Another case of hybridisation between a female wolf and a dog became apparent in October 2017. The female wolf in the Gotha-Ohrdruf military training area in Thuringia that had been territorial since May 2014, had bred with a male dog in the absence of a male wolf in spring 2017 and subsequently gave birth to hybrid pups. The case was detected as late as October 2017, when 6 hybrid pups where photographed at the military training area. As the animals had a black and grey colour and therefore obviously differed phenotypically from European wolves, their hybrid status was initially confirmed on the basis of their visual appearance only. The Senckenberg Research Institute, Research Station Gelnhausen, confirmed this assessment some time later, as no genetic samples were available from the pups until later. Until autumn, there were only kill samples available from domestic animals killed by the mother without participation of the pups.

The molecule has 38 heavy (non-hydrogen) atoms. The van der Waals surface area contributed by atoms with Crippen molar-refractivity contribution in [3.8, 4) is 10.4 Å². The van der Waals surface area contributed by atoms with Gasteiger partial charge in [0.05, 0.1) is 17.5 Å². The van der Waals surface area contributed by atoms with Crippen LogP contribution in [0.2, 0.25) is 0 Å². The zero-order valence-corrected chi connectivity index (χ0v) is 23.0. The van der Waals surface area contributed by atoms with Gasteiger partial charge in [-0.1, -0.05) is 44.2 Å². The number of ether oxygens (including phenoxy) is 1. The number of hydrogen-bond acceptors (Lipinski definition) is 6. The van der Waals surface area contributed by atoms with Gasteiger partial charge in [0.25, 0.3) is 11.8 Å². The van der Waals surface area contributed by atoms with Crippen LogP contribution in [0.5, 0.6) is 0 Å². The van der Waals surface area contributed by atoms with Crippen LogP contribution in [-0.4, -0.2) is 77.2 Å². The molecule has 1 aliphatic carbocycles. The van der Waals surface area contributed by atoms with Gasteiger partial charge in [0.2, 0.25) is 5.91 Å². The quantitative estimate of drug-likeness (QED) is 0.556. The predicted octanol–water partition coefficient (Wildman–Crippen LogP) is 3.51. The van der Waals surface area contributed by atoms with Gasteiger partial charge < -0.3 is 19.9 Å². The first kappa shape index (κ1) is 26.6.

According to the Thuringia wolf management plan, hybrids have to be removed from the wild. As a consequence, the Thuringian Ministry of Environment, Energy and Conservation decided that the hybrids should be removed from the wild until early February, 2018. Removing the hybrids as soon as possible is important, as it is possible that they are early to sexual maturity, usually within the first year of their lives. At the beginning, attempts to capture the hybrids alive were made. From January 2018 on, lethal removal was pushed forward as well. In late March 2018, the ministry reported that three of the four pups that had been detected in the area had been killed (two males, one female) over the winter. The fourth hybrid, a male, was in its mother’s territory until April 2019 and was subsequently shot. Shortly after, there were first evidences of a male wolf that had migrated into the area. However, it turned out in the summer of 2019 that the female had mated with her two-year-old son shortly before the male's arrival in March 2019, and given birth to another hybrid litter. In this case, the pups were hybrids of the first backcross generation. An exception permit to remove them from the wild was issued for those pups, too. As all attempts to catch them alive failed despite intensive efforts, the strategy was changed and three pups were lethally removed in February 2020. In May 2020, one hybrid pup still remained in the area. Since the male wolf has migrated into the area the female paired up with him and in May 2020 gave birth to wolf pups for the first time.